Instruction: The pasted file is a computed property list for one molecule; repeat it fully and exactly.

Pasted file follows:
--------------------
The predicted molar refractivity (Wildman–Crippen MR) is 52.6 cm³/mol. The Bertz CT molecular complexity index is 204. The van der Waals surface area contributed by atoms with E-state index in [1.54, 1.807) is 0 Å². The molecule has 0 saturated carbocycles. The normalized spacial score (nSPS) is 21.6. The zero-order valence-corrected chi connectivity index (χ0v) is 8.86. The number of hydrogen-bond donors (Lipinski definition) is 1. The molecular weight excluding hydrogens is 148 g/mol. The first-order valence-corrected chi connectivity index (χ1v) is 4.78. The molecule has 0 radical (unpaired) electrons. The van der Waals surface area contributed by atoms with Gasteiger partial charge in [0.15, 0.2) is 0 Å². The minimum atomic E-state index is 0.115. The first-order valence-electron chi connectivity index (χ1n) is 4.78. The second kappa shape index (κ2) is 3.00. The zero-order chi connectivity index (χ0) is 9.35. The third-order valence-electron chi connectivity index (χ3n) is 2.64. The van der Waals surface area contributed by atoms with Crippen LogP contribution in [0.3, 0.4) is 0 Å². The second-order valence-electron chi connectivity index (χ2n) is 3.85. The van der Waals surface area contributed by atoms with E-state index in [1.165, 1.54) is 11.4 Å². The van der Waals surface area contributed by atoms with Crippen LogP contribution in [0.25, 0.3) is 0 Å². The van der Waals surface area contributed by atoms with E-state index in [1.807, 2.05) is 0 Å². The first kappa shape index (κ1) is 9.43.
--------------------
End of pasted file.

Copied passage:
The predicted molar refractivity (Wildman–Crippen MR) is 52.6 cm³/mol. The Bertz CT molecular complexity index is 204. The van der Waals surface area contributed by atoms with E-state index in [1.54, 1.807) is 0 Å². The molecule has 0 saturated carbocycles. The normalized spacial score (nSPS) is 21.6. The zero-order valence-corrected chi connectivity index (χ0v) is 8.86. The number of hydrogen-bond donors (Lipinski definition) is 1. The molecular weight excluding hydrogens is 148 g/mol. The first-order valence-corrected chi connectivity index (χ1v) is 4.78. The molecule has 0 radical (unpaired) electrons. The van der Waals surface area contributed by atoms with Gasteiger partial charge in [0.15, 0.2) is 0 Å². The minimum atomic E-state index is 0.115. The first-order valence-electron chi connectivity index (χ1n) is 4.78. The second kappa shape index (κ2) is 3.00. The zero-order chi connectivity index (χ0) is 9.35. The third-order valence-electron chi connectivity index (χ3n) is 2.64. The van der Waals surface area contributed by atoms with Crippen LogP contribution in [0.3, 0.4) is 0 Å². The second-order valence-electron chi connectivity index (χ2n) is 3.85. The van der Waals surface area contributed by atoms with E-state index in [1.165, 1.54) is 11.4 Å². The van der Waals surface area contributed by atoms with Crippen LogP contribution in [0.25, 0.3) is 0 Å². The van der Waals surface area contributed by atoms with E-state index in [1.807, 2.05) is 0 Å². The first kappa shape index (κ1) is 9.43.